Seven things we’ve learned about research on Zoom

Lucy Proudfoot

Lucy Proudfoot on Oct 16, 2020

Mug next to a laptop showing Zoom call.

Back in early March we had a huge stack of qualitative research tasks ahead of us. Planned trips up and down the country to speak with employers for the Flex Appeal project; a series of co-design sessions for a major medical research project; capturing the lived experiences of transport users across the UK.

At that stage if anyone had suggested doing this over Zoom we’d probably have laughed (politely) and listed off a thousand reasons why that would never work. How could we possibly build rapport over a screen? How would we handle dominant characters? How could we read people’s faces? Nope. Nunca. Never.

Don’t knock it ‘til you’ve tried it

Like all businesses, we’ve had to adapt in the face of crisis, and we’re not ashamed to admit that we’ve surprised ourselves (really surprised ourselves) with the results.

Here are seven things we’ve learnt while doing virtual research:

What’s great about it

  1. It’s still 100% possible to build rapport through a screen. For me, the most surprising of all. Building good rapport is critical, particularly for repeat co-design sessions, so it was definitely the aspect we had most concerns about. But a little extra time at the beginning of the session (or even a whole session) to really listen to people and getting to know their personalities before diving into the discussion topic goes a long way.
  2. Zoom is a leveller. Often, we facilitators use a lot of energy managing the dynamics between dominant and quiet characters. Whilst this doesn’t entirely go away on Zoom, in our experience more introverted people have seemed much more at ease in the comfort of their own homes, and therefore willing to contribute to the discussion.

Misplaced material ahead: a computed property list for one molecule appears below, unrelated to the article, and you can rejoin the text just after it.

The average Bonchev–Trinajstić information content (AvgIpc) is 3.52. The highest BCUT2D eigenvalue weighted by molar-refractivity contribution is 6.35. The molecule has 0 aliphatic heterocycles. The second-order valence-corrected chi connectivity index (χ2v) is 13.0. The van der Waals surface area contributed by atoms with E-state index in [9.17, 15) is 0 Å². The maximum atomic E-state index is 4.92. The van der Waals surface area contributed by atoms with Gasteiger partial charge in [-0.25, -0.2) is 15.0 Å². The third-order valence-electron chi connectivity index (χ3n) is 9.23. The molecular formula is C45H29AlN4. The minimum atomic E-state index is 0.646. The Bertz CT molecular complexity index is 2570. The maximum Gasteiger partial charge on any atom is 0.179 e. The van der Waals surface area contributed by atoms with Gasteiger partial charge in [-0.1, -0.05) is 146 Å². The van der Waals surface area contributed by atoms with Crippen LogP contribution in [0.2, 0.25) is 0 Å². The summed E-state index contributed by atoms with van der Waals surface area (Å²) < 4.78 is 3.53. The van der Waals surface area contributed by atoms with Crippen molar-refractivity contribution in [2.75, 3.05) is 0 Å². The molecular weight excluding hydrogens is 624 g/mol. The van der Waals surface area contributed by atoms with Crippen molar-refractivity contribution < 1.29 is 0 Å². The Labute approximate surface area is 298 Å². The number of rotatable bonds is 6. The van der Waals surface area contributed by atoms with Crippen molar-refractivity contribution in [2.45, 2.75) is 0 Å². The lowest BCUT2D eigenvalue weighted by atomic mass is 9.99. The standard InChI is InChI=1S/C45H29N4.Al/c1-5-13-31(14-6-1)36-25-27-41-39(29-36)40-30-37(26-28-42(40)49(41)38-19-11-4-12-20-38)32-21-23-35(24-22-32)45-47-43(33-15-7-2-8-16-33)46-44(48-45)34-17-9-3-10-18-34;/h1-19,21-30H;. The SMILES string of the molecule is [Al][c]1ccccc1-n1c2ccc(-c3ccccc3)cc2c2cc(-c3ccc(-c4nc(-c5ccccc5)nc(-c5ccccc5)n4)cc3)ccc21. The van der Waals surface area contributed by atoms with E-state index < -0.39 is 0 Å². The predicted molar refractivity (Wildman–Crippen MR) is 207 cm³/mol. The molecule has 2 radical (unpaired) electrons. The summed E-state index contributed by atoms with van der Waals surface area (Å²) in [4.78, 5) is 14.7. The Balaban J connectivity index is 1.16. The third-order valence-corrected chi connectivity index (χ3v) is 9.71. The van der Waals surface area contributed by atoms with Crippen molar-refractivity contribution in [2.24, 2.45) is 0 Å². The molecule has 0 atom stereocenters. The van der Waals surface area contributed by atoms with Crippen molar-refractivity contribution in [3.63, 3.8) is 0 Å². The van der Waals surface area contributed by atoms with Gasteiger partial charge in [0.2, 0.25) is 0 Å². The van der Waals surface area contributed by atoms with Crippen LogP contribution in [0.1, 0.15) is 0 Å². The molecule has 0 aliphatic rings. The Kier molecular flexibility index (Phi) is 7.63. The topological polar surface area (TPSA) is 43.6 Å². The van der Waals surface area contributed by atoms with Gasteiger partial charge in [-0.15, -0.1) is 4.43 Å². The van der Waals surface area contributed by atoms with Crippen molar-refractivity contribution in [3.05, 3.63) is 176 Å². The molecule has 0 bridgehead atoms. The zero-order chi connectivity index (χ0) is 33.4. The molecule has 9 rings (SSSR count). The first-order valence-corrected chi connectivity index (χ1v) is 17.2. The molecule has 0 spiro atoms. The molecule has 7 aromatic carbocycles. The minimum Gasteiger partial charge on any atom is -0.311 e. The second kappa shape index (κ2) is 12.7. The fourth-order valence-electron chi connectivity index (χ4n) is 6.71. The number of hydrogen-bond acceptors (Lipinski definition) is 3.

3. It’s actually easier to pay attention to who’s talking, making it easier to call on people who’ve been quieter. Your eyes aren’t having to dart around a room at the speed of knots, they’re just looking in one direction. The same goes for picking up body language. However, if you do miss a telling eye roll, or an eyebrow raise during the session, you can look out for them during a replay (just don’t forget to press record).

Things to bear in mind

  1. Check that home is a safe place to discuss all topics. Talking about something awkward or taboo? Before recruiting make sure all participants are comfortable/ able to discuss such topics surrounded by their family/partner etc.
  2. Zoom fatigue is real. The energy expended whilst facilitating via Zoom is the same, if not higher, as running sessions in person. Don’t be fooled into thinking you can pack more groups in simply because you don’t have to allow for travel time. We made that mistake early on and now know to give ourselves time to process and digest.
  3. Make use of the waiting room facility and bring everyone into the session once you’re ready. Semi stilted zoom chats with half of your group are a quick and easy way to create awkward rapport, or make latecomers feel really left out.

Added bonus…

  1. Push the boundaries with recruitment. The elimination of travel costs, venue hire or travel for participants has opened up endless possibilities in terms of recruitment. Someone’s location, mobility and availability have become less of a challenge and it’s been much easier to recruit from a wider pool of people across the UK making our research more representative. Plus, this way you can ensure budget is used for what it’s meant for: fair remuneration for participants.

Our overall verdict? I think it’s safe to say that as a company we’d now be asking each other why wouldn’t you do it over zoom?